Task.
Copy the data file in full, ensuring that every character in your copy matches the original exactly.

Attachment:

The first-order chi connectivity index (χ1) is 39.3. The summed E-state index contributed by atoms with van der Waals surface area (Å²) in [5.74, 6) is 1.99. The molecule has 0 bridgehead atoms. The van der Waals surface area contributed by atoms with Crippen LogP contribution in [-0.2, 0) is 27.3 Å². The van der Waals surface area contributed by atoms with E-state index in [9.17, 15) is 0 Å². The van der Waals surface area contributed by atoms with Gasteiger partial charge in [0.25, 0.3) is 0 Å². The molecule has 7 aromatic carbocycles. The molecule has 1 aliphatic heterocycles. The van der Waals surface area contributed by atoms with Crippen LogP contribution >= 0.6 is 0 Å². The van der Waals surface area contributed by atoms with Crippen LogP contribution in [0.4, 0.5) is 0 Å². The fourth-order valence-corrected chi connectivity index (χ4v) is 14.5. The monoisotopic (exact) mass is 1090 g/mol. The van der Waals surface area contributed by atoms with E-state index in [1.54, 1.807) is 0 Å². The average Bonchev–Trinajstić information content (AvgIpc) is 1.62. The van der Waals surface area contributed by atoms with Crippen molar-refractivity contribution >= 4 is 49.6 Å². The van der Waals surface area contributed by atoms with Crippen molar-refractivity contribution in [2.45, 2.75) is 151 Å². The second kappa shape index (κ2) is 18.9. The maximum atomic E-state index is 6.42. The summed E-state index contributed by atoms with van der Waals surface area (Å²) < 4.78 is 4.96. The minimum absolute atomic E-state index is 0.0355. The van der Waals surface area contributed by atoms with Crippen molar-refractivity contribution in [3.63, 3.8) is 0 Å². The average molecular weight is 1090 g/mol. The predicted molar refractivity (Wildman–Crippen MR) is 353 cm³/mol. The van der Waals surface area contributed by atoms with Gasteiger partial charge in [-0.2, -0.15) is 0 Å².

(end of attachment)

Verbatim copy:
The first-order chi connectivity index (χ1) is 39.3. The summed E-state index contributed by atoms with van der Waals surface area (Å²) in [5.74, 6) is 1.99. The molecule has 0 bridgehead atoms. The van der Waals surface area contributed by atoms with Crippen LogP contribution in [-0.2, 0) is 27.3 Å². The van der Waals surface area contributed by atoms with E-state index in [9.17, 15) is 0 Å². The van der Waals surface area contributed by atoms with Gasteiger partial charge in [0.25, 0.3) is 0 Å². The molecule has 7 aromatic carbocycles. The molecule has 1 aliphatic heterocycles. The van der Waals surface area contributed by atoms with Crippen LogP contribution >= 0.6 is 0 Å². The van der Waals surface area contributed by atoms with Crippen LogP contribution in [0.4, 0.5) is 0 Å². The fourth-order valence-corrected chi connectivity index (χ4v) is 14.5. The monoisotopic (exact) mass is 1090 g/mol. The van der Waals surface area contributed by atoms with E-state index in [1.54, 1.807) is 0 Å². The average Bonchev–Trinajstić information content (AvgIpc) is 1.62. The van der Waals surface area contributed by atoms with Crippen molar-refractivity contribution >= 4 is 49.6 Å². The van der Waals surface area contributed by atoms with Crippen molar-refractivity contribution in [2.45, 2.75) is 151 Å². The second kappa shape index (κ2) is 18.9. The maximum atomic E-state index is 6.42. The summed E-state index contributed by atoms with van der Waals surface area (Å²) < 4.78 is 4.96. The minimum absolute atomic E-state index is 0.0355. The van der Waals surface area contributed by atoms with Crippen molar-refractivity contribution in [3.63, 3.8) is 0 Å². The average molecular weight is 1090 g/mol. The predicted molar refractivity (Wildman–Crippen MR) is 353 cm³/mol. The van der Waals surface area contributed by atoms with Gasteiger partial charge in [-0.2, -0.15) is 0 Å².